Euro gold and silver commemorative coins (Monaco)

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Principality of Monaco
Principauté de Monaco
Location of Monaco
ISO 3166 code MC

Euro gold and silver commemorative coins are special euro coins minted and issued by member states of the Eurozone, mainly in gold and silver, although other precious metals are also used in rare occasions. Monaco was one of the first countries allowed to introduced the euro (€) on 1 January 2002; although they are not officially part of the Eurozone. Since then, the Monnaie de Paris Mint in France have been minting both normal issues of Monegasque euro coins, which are intended for circulation, and commemorative euro coins in gold and silver.

These special coins have a legal tender only in Monaco, unlike the normal issues of the Monegasque euro coins, which have a legal tender in every country of the Eurozone. This means that the commemorative coins made of gold and silver cannot be used as money in other countries. Furthermore, as their bullion value[1] and collectable value generally vastly exceeds their face value, these coins are not intended to be used as means of payment at all—although it remains possible. For this reason, they are usually named Collectors' coins.

The coins usually commemorate the anniversaries of historical events or draw attention to current events of special importance. Monaco mints one of these coins on average per year, in both gold and silver, with face value ranging from 5 to 100 euros.

Summary[edit]

As of 28 December 2008, seven variations of Monegasque euro commemorative coins have been minted: one in 2002, two in 2003, one in 2004, one in 2005 and two in 2008. These special high-value commemorative coins are not to be confused with €2 commemorative coins, which are coins designated for circulation and do have legal tender status in all countries of the Eurozone.[2]

The following table shows the number of coins minted per year. In the first section, the coins are grouped by the metal used, while in the second section they are grouped by their face value.

Year Issues   By metal   By face value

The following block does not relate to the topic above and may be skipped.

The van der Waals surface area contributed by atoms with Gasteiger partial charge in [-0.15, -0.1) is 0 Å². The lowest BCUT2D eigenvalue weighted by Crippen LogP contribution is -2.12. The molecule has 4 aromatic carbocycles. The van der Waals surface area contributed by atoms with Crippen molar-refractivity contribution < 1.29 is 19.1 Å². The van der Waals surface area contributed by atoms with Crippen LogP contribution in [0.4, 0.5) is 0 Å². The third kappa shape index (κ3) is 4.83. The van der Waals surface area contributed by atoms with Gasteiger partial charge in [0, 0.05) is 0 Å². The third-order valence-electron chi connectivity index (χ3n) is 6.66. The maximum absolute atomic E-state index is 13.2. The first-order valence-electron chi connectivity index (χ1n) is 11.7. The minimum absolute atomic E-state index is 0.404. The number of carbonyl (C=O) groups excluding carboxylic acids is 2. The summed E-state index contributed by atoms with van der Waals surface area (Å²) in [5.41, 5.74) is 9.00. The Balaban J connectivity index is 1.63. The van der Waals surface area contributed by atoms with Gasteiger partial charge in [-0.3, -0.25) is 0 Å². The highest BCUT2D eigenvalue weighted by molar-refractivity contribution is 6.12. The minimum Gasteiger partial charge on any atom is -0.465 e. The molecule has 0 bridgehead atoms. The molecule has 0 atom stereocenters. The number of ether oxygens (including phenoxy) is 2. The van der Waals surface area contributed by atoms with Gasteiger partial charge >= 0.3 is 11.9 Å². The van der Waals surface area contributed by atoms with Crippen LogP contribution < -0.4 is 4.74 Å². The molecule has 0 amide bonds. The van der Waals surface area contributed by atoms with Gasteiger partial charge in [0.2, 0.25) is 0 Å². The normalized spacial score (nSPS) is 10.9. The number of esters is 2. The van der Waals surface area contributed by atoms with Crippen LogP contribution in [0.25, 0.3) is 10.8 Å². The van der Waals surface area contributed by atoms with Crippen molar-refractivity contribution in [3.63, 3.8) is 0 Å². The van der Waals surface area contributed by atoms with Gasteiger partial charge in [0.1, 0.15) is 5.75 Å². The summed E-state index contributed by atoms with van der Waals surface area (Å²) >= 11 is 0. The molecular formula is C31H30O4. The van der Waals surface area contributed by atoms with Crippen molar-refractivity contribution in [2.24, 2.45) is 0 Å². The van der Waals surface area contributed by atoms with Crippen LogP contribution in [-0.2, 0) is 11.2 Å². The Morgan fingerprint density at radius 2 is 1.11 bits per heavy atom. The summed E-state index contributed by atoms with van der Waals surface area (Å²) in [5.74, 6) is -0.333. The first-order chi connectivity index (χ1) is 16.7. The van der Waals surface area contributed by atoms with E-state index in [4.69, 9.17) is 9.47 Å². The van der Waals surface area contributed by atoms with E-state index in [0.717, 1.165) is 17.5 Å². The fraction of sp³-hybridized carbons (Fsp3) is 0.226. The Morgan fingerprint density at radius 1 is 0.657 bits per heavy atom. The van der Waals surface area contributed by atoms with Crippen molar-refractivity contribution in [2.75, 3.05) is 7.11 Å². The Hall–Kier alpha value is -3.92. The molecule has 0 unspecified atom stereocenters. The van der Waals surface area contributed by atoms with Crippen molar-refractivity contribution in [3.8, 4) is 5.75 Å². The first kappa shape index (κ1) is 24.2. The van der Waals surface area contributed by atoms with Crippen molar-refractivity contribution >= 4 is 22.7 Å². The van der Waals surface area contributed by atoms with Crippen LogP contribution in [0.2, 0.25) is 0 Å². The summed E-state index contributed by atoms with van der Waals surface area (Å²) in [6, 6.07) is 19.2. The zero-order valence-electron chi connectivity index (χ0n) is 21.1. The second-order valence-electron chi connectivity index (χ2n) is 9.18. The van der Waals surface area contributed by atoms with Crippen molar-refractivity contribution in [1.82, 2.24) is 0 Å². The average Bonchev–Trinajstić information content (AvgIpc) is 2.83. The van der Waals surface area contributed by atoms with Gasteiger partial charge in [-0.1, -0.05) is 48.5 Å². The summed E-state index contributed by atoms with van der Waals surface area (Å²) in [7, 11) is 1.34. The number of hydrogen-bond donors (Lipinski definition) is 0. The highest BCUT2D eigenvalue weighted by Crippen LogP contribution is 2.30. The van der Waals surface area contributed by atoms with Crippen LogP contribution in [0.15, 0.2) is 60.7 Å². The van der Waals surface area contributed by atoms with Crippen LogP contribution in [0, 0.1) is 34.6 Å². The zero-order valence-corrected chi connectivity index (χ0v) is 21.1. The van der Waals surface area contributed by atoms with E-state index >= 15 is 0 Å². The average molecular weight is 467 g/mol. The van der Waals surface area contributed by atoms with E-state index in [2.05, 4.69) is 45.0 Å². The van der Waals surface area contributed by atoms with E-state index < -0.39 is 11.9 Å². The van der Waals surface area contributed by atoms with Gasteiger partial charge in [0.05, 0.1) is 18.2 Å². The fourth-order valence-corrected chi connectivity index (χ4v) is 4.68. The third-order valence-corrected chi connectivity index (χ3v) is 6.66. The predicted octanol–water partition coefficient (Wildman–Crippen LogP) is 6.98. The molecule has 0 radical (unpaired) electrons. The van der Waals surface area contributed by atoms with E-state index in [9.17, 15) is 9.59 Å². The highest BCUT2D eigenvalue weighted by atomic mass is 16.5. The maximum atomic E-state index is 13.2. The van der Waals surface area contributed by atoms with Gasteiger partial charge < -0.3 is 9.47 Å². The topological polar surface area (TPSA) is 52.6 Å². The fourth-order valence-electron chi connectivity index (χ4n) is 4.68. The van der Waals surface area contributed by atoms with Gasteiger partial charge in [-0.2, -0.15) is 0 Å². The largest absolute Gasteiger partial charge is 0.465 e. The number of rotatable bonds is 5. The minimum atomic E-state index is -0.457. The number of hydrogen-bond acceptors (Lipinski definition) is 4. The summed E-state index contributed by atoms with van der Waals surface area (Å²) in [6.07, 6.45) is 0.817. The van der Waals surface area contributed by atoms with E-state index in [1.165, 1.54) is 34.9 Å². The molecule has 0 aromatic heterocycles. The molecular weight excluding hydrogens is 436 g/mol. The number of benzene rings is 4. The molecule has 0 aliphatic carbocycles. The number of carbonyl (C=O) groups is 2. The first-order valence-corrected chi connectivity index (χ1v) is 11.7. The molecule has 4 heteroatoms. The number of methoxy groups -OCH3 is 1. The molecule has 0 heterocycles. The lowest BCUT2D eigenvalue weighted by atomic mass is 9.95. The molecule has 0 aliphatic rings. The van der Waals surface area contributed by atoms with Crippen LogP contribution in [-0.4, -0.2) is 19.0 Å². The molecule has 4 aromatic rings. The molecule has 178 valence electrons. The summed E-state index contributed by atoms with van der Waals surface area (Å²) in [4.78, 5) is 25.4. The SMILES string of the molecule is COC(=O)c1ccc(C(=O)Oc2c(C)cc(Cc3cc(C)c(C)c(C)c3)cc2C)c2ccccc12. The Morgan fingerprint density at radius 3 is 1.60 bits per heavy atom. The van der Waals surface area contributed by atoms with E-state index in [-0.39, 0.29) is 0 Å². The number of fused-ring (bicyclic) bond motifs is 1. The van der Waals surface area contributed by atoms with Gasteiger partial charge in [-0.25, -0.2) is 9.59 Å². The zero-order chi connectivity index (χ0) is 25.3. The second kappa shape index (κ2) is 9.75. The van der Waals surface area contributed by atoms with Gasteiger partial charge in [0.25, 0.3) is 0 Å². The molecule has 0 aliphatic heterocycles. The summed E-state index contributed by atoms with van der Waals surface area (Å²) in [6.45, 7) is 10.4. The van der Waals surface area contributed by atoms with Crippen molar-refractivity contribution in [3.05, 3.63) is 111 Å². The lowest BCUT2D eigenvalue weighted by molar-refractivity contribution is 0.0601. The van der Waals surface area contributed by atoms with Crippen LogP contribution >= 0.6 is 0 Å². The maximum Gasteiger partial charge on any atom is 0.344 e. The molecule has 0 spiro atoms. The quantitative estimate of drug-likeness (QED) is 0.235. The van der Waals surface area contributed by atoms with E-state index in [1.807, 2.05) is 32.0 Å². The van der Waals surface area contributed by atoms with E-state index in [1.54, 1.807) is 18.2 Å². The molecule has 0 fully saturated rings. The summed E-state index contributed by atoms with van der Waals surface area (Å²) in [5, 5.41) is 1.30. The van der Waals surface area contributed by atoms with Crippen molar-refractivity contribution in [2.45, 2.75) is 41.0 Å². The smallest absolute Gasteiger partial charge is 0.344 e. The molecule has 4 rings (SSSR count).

gold silver Others €100 €20 €10 €5
2002 1 1 1
2003 2 1 1 1 1
2004 1 1 1
2005 1 1 1
2006 0
2007 0
2008 2 1 1 1 1
Total 7 4 3 0 1 2 2 2
  Coins were minted
  No coins were minted

2002 Coinage[edit]

2002 Monaco 20 euro Golden 20 euro front.jpg 2002 Monaco 20 euro Golden 20 euro back.jpg

Golden 20 euro
Designer: N/A Mint: Monnaie de Paris
Value: €20 Alloy: Au 900 (gold) Quantity: 3,500 Quality: Proof
Issued: 2002 Diameter: 21 mm (0.83 in) Weight: 6.45 g (0.23 oz; 0.21 ozt) Market price: €720-€1,150[3][4]
This was the first euro commemorative coin issued by Monaco. On the obverse the effigy of ruling Prince Rainier III is depicted. On the reverse the Grimaldi's Coat of Arms is shown surrounded by the 12 stars representing the European Union and its face value of €20.

2003 Coinage[edit]

2003 Monaco 10 euro Silver 10 euro front.jpg 2003 Monaco 10 euro Silver 10 euro back.jpg

Silver 10 euro
Designer: N/A Mint: Monnaie de Paris
Value: €10 Alloy: Ag 900 (silver) Quantity: 4,000 Quality: Proof
Issued: 2003 Diameter: 37 mm (1.46 in) Weight: 25 g (0.88 oz; 0.80 ozt) Market price: €165-€185[5][6]
This coin was issued to celebrate the 80th birthday of Prince Rainier III. On the obverse his effigy with the effigy of the Crown Prince Albert II is depicted. On the reverse the Grimaldi's Coat of Arms is shown; around it the words "Principauté de Monaco" (Principality of Monaco) with its face value of €10.